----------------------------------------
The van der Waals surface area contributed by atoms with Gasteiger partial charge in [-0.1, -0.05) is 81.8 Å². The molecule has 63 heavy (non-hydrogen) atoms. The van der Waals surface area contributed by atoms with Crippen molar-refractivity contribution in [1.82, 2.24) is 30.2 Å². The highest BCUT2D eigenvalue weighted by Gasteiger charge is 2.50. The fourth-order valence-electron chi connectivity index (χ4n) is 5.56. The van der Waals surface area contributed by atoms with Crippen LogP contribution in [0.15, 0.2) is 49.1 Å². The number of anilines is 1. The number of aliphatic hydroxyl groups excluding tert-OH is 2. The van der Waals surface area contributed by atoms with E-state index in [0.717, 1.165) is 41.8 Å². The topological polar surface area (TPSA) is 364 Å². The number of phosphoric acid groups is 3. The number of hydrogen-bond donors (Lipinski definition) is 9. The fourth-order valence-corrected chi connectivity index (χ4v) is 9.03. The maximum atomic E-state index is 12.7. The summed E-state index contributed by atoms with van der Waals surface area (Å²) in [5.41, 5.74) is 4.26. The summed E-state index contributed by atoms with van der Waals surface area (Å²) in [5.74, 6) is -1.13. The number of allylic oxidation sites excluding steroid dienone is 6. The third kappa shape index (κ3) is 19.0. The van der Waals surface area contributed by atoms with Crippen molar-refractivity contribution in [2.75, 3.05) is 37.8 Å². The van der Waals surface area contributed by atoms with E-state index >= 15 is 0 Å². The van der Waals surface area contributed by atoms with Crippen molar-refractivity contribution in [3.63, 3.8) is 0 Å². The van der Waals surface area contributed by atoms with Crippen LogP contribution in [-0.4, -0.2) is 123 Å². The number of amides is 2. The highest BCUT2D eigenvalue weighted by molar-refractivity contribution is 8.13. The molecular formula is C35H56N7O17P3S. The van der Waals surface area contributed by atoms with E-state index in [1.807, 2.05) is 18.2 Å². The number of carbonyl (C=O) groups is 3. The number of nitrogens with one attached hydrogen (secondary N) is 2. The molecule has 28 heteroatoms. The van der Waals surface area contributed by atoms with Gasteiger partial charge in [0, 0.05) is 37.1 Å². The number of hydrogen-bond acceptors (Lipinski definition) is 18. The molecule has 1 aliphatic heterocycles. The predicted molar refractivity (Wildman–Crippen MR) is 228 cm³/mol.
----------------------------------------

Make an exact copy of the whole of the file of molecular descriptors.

The van der Waals surface area contributed by atoms with Gasteiger partial charge in [-0.1, -0.05) is 81.8 Å². The molecule has 63 heavy (non-hydrogen) atoms. The van der Waals surface area contributed by atoms with Crippen molar-refractivity contribution in [1.82, 2.24) is 30.2 Å². The highest BCUT2D eigenvalue weighted by Gasteiger charge is 2.50. The fourth-order valence-electron chi connectivity index (χ4n) is 5.56. The van der Waals surface area contributed by atoms with Crippen LogP contribution in [0.15, 0.2) is 49.1 Å². The number of anilines is 1. The number of aliphatic hydroxyl groups excluding tert-OH is 2. The van der Waals surface area contributed by atoms with E-state index in [0.717, 1.165) is 41.8 Å². The topological polar surface area (TPSA) is 364 Å². The number of phosphoric acid groups is 3. The number of hydrogen-bond donors (Lipinski definition) is 9. The fourth-order valence-corrected chi connectivity index (χ4v) is 9.03. The maximum atomic E-state index is 12.7. The summed E-state index contributed by atoms with van der Waals surface area (Å²) in [5.41, 5.74) is 4.26. The summed E-state index contributed by atoms with van der Waals surface area (Å²) in [5.74, 6) is -1.13. The number of allylic oxidation sites excluding steroid dienone is 6. The third kappa shape index (κ3) is 19.0. The van der Waals surface area contributed by atoms with Crippen molar-refractivity contribution in [2.75, 3.05) is 37.8 Å². The van der Waals surface area contributed by atoms with E-state index >= 15 is 0 Å². The van der Waals surface area contributed by atoms with Crippen molar-refractivity contribution in [3.63, 3.8) is 0 Å². The van der Waals surface area contributed by atoms with Crippen LogP contribution in [-0.4, -0.2) is 123 Å². The number of amides is 2. The highest BCUT2D eigenvalue weighted by molar-refractivity contribution is 8.13. The molecular formula is C35H56N7O17P3S. The van der Waals surface area contributed by atoms with E-state index in [1.807, 2.05) is 18.2 Å². The number of carbonyl (C=O) groups is 3. The number of nitrogens with one attached hydrogen (secondary N) is 2. The molecule has 28 heteroatoms. The van der Waals surface area contributed by atoms with Gasteiger partial charge in [0, 0.05) is 37.1 Å². The number of hydrogen-bond acceptors (Lipinski definition) is 18. The molecule has 1 aliphatic heterocycles. The predicted molar refractivity (Wildman–Crippen MR) is 228 cm³/mol.